patients mobile device

Online personal data will be a boon for patient support

Specialty-pharma support providers have a potential benefit in behavioral targeting insights


“Behavioral targeting” is the marketer’s term for techniques to increase the effectiveness of online publishing and advertising with deep user data. Facebook has dominated the news recently because of behavioral targeting driven by its data management policies. Yet for many users, Amazon’s Alexa eavesdrops on us 24/7 and she’s perceived as “part of the family.” [1] Both Facebook and Alexa use similar techniques to learn about our preferences, yet it feels different depending on how the data is being used. So the issue of behavioral targeting is not defined by the practice itself, but the uses to which it is put.

Most of us notice that internet ads appear as though they’re following us. Perhaps there’s an ad for a clothing store where you were recently shopping. Or there’s an ad for a new degree program that is strikingly similar to an institution you were just looking into. Quite often these ads are appealing – those are the times when such behavioral targeting (and re-targeting) are doing its job well.

In specialty pharma, behavioral targeting has the potential to significantly help patients via better patient services, as well as create value for hubs and manufacturers. The key is active use of smartphones (which is more and more common among the general public) and/or online activities, and access to user’s data habits in any of these media.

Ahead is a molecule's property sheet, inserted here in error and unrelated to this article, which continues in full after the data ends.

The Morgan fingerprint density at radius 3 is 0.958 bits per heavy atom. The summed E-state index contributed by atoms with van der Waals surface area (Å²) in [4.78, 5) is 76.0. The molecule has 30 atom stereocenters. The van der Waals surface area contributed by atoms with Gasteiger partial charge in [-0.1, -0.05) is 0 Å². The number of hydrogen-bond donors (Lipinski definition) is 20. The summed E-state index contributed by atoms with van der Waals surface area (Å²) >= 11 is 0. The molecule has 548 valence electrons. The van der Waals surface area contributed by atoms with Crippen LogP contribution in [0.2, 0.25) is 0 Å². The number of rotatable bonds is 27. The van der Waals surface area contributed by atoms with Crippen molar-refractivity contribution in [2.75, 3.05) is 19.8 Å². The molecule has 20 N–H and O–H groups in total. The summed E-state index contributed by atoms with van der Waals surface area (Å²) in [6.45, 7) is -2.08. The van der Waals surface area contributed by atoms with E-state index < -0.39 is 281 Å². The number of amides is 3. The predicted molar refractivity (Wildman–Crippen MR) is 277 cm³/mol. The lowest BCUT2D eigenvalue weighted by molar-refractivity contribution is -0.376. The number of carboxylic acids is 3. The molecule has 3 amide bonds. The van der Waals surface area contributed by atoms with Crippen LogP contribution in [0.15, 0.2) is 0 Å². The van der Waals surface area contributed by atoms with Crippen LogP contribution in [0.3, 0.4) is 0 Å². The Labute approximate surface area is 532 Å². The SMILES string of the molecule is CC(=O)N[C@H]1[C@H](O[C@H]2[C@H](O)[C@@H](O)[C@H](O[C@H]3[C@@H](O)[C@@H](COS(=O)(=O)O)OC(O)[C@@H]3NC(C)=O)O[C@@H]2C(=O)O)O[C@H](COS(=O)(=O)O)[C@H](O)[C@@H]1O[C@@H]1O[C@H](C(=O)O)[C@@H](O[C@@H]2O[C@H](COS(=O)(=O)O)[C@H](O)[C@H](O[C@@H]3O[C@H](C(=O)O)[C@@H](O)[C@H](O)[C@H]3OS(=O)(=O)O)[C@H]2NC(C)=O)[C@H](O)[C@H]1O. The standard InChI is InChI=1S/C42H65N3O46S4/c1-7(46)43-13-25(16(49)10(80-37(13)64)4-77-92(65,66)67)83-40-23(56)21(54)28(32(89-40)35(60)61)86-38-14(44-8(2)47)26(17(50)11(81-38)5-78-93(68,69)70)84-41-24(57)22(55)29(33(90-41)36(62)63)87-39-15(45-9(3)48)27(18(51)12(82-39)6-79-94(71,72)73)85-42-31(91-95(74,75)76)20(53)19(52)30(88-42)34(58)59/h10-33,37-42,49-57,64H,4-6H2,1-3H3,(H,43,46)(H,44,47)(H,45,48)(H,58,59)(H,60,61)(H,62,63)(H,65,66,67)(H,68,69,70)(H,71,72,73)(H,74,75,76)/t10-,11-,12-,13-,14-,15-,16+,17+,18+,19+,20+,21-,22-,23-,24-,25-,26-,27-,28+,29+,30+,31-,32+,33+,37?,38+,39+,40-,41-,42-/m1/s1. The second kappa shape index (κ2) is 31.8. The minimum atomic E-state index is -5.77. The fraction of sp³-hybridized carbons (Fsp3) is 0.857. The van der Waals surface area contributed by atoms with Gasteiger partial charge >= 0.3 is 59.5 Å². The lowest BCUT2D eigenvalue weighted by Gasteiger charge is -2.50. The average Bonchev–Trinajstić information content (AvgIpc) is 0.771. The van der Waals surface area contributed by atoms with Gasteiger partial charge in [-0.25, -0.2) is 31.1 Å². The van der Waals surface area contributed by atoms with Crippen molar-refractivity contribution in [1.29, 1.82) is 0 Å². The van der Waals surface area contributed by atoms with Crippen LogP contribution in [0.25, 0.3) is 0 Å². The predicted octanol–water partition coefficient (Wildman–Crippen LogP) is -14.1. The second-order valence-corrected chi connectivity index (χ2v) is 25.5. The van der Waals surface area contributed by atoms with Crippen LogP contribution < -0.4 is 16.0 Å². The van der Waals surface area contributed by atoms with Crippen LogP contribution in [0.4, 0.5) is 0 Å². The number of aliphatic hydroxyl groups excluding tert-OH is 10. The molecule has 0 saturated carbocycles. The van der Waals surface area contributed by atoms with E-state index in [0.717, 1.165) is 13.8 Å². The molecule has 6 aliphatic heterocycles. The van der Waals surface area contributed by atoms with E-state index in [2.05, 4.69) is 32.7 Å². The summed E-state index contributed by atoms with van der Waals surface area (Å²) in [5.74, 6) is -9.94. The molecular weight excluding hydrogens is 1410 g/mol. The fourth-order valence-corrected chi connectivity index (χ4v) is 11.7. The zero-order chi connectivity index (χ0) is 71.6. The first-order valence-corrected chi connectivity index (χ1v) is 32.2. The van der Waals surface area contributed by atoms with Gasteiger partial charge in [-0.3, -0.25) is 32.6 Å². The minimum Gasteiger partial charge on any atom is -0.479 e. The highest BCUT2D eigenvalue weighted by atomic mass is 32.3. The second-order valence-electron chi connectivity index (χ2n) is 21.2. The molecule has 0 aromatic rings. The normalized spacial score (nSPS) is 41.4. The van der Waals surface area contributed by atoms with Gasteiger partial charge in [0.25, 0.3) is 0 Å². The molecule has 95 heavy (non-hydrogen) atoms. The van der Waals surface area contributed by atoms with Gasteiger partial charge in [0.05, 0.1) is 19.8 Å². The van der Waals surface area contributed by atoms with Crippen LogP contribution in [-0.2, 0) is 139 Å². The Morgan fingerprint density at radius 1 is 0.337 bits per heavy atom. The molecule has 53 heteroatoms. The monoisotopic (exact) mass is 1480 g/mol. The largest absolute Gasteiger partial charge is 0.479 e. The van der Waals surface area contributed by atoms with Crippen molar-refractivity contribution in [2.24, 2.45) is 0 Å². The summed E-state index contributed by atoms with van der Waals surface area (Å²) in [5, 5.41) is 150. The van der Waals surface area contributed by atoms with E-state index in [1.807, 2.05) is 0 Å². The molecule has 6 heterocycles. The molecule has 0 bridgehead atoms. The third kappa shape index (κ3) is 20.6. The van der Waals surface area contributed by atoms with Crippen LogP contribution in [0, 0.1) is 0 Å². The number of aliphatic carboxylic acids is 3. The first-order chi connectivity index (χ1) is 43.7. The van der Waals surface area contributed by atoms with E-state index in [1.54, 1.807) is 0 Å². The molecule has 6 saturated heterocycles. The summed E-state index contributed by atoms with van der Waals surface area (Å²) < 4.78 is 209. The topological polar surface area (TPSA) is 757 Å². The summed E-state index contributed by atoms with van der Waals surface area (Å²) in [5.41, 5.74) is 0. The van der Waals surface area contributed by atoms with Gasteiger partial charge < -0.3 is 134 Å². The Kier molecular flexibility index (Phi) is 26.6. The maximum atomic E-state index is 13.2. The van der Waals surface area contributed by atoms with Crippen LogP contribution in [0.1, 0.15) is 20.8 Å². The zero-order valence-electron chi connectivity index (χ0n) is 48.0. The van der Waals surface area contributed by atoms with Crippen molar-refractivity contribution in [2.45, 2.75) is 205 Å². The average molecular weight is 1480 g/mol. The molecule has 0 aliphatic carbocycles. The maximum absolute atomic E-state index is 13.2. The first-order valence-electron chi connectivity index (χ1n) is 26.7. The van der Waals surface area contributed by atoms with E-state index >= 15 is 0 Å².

Understanding the mechanics of targeting
To understand how behavioral targeting can augment specialty patient services, let’s look at the bread and butter of behavioral targeting: implicit data. Users leave a crumbtrail of passive data that advertisers leverage to catalog users’ interests. For example, the articles users recently read shed light on current interests; connections reveal people we relate to; and fans can be identified by watching a particular sport or playing a video game.

Data about how a user consumes content is also highly informative: at what time of day someone reads about a particular subject, where they get groceries, which device they use – mobile or desktop. Of course, geographic data based on smartphone location throughout the day can also be collected, since people take their phones everywhere. Using these insights, computer algorithms analyze how to segment people and optimize advertising, to continuously improve content delivery to each particular user.

Using behavioral targeting responsibly
So how can this data help patients and their families navigate life after a diagnosis? The patient journey metaphor meshes well with behavioral targeting, as throughout any journey there are ups and downs, smooth and easy moments as well as various questions. This implicit data can be used to understand a person’s needs at a particular juncture in the journey in an effort to smooth the way. This is relevant for all conditions, both in specialty pharma sectors and mass market.